USD/CHF Outlook April 16-20


USD/CHF moved downwards during the week, as the dollar lost some ground. However, the pair showed almost no change at week’s end, closing at the 0.9190 level.  The upcoming week is very quiet, with only two releases. Here is an outlook for the Swiss events, and an updated technical analysis for USD/CHF.

USD/CHF couldn’t break out of range this week, as both Europe and the US released mixed economic data. Will the pair show any movement this week? With the markets increasingly concerned about the fiscal situation in Spain, new developments coming out of Madrid could affect the direction of the pair.

Updates: PPI fell sharply in April, dropping to 0.3%. This was below the market forecast, which called for an increase of 0.5%. The dollar moved upwards against the Swiss franc, as USD/CHF climbed above the 0.92 level. The pair is trading at 0.9226. The Swiss franc rebounded from losses earlier in the week, as USD/CHF fell to 0.9141. After a flat 0.0 reading last month, the markets cheered as ZEW Economic Expectations hit 2.1. The modest rise was the first time that the indicator finds itself in positive territory since April 2011. The dollar rebounded as USD/CHF moved upwards. The pair is trading just below the 0.92 level, at 0.9195. USD/CHF is moving in a narrow range, trading at 0.9165.

USD/CHF daily graph with support and resistance lines on it. Click to enlarge:  

  1. PPI: Monday, 7:15. The Producer Price Index shot up to 0.8% last month, the highest reading since June 2008. The market forecast for the April reading is lower, with a prediction of a 0.5% increase.
  2. ZEW Economic Expectations: Wednesday, 9:00. This diffusion index has been mired in negative territory since last April, but finally reached the 0.0 level last month. A reading above zero in April would be a welcome sign of economic activity, and could help the swissie as well.

*All times are GMT

USD/CHF Technical Analysis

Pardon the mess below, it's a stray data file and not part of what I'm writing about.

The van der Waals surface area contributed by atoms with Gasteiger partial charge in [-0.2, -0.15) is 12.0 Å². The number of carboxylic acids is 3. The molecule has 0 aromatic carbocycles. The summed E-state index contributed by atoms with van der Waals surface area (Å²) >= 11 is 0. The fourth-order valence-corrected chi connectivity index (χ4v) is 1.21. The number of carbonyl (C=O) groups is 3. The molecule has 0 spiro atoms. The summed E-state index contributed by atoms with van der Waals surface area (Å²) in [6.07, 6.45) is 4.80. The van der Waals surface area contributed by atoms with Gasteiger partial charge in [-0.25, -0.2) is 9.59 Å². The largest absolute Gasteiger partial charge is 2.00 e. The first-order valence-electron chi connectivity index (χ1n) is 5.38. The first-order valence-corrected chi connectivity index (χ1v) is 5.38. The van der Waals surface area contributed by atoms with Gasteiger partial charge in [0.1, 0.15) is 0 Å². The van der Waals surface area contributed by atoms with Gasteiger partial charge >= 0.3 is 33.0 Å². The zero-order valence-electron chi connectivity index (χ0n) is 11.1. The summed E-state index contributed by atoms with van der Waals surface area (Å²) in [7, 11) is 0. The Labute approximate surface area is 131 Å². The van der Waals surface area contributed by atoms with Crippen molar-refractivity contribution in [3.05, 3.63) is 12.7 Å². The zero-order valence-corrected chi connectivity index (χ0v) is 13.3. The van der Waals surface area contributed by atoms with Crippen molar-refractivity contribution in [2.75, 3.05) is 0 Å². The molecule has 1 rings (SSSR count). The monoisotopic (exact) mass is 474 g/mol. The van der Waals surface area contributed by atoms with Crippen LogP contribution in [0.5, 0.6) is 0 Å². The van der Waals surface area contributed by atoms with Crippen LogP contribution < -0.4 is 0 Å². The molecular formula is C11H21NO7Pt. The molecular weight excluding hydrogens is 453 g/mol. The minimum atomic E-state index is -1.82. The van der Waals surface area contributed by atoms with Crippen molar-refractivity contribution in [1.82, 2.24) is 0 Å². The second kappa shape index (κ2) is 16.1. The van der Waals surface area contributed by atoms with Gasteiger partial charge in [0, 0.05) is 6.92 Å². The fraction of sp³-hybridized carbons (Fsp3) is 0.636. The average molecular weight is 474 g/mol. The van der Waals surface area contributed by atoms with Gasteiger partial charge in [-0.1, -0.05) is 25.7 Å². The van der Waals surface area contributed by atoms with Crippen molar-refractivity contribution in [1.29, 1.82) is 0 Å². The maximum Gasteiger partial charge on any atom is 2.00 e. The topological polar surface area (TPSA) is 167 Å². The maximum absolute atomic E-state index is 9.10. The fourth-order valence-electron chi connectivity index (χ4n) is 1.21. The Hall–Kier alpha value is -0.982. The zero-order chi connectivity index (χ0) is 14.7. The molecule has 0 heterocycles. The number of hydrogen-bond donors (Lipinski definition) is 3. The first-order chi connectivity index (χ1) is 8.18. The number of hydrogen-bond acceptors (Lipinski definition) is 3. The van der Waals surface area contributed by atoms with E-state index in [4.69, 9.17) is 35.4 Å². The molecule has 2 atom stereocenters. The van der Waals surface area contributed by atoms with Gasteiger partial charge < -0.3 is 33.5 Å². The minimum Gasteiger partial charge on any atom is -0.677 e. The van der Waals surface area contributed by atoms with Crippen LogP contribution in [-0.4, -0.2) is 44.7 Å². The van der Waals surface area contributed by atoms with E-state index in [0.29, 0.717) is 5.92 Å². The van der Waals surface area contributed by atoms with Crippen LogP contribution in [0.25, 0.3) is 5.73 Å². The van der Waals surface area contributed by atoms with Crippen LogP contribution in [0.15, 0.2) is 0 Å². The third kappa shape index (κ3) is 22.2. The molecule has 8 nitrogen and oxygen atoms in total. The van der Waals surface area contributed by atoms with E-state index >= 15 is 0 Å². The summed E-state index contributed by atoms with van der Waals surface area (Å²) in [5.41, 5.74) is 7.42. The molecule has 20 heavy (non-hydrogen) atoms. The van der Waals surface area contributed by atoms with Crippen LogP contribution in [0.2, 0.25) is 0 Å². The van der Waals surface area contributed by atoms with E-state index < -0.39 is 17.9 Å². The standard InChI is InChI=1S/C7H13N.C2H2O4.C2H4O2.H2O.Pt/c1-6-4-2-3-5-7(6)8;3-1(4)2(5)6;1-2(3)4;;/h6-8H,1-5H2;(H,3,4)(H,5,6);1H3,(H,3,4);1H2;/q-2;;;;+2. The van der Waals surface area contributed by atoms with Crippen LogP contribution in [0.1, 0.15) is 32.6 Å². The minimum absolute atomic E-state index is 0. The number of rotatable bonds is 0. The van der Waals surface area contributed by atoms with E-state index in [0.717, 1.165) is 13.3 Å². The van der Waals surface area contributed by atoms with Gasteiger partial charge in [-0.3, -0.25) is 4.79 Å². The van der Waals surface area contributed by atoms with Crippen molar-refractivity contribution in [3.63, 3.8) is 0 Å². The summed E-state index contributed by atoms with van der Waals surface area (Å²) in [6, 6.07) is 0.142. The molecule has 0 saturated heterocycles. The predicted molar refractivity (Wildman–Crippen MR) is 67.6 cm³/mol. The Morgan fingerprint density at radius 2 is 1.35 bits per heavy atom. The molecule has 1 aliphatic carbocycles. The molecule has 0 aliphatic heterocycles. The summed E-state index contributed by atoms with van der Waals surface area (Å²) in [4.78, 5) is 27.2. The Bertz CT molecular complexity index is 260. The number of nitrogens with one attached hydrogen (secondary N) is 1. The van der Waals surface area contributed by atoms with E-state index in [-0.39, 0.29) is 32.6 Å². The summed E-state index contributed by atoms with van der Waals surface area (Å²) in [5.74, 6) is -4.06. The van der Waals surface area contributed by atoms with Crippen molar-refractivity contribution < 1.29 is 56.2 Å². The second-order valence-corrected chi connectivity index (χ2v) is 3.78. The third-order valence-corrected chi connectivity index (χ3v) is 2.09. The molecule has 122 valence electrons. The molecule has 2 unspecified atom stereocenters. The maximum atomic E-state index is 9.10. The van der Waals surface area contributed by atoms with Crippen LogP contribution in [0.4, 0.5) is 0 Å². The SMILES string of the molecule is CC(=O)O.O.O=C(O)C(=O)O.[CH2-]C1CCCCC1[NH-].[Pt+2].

USD/CHF opened at 0.9179, and reached a high of 0.9217. , as the line of 0.9002 (discussed last week), held firm. The pair then broke through the 0.91 level, falling as low as 0.9091. USD/CHF then rebounded, and closed virtually unchanged, at  0.9187.

Technical lines from top to bottom:

We begin with resistance just above the round number of 0.95, at 0.9510. This line was last tested in January. Below, is the resistance line of 0.9412. Next is 0.9317, which was tested in mid-March but continues to provide strong resistance to USD/CHF. This is followed by resistance at 0.9250, which has not been breached by the pair since mid-March.

Close by, 0.9204 was briefly breached again this week, as the pair moved upwards. Next, the line of 0.9156 is providing weak support to the pair. This line could be tested if the Swiss franc shows some strength, as USD/CHD closed the week close to this support level, at 0.9187.

This is followed by support at the round figure of 0.91. This important line has been tested in both directions recently, and the pair broke through this level on its downward swing this week. The line continues to provide weak support to the pair.

Next, there is support at 0.9002. This level has strengthened slightly, as USD/CHD trades at higher levels. This is followed by support at the line of 0.8924. USD/CHF has not traded in this range since late February. Below is the line of 0.8850, which has acted in a strong support role since last November. Next is the line of 0.8768, which USD/CHF last tested in November 2011.

This is followed by support at 0.8710. This line has served as strong support since October of last year. The final line for now is 0.8621, which has provided support dating back to September 2011.

I am neutral on USD/CHF.

USD/CHF was almost unchanged last week, and we could continue to see further drifting by the pair. With only two Swiss economic indicators scheduled for release this week, the direction of the pair may well depend on the market’s reaction to economic data coming out of the US or the financial crisis in Spain.

Further reading:

Get the 5 most predictable currency pairs

About Author

Kenny Fisher - Senior Writer A native of Toronto, Canada, Kenneth worked for seven years in the marketing and trading departments at Bendix, a foreign exchange company in Toronto. Kenneth is also a lawyer, and has extensive experience as an editor and writer.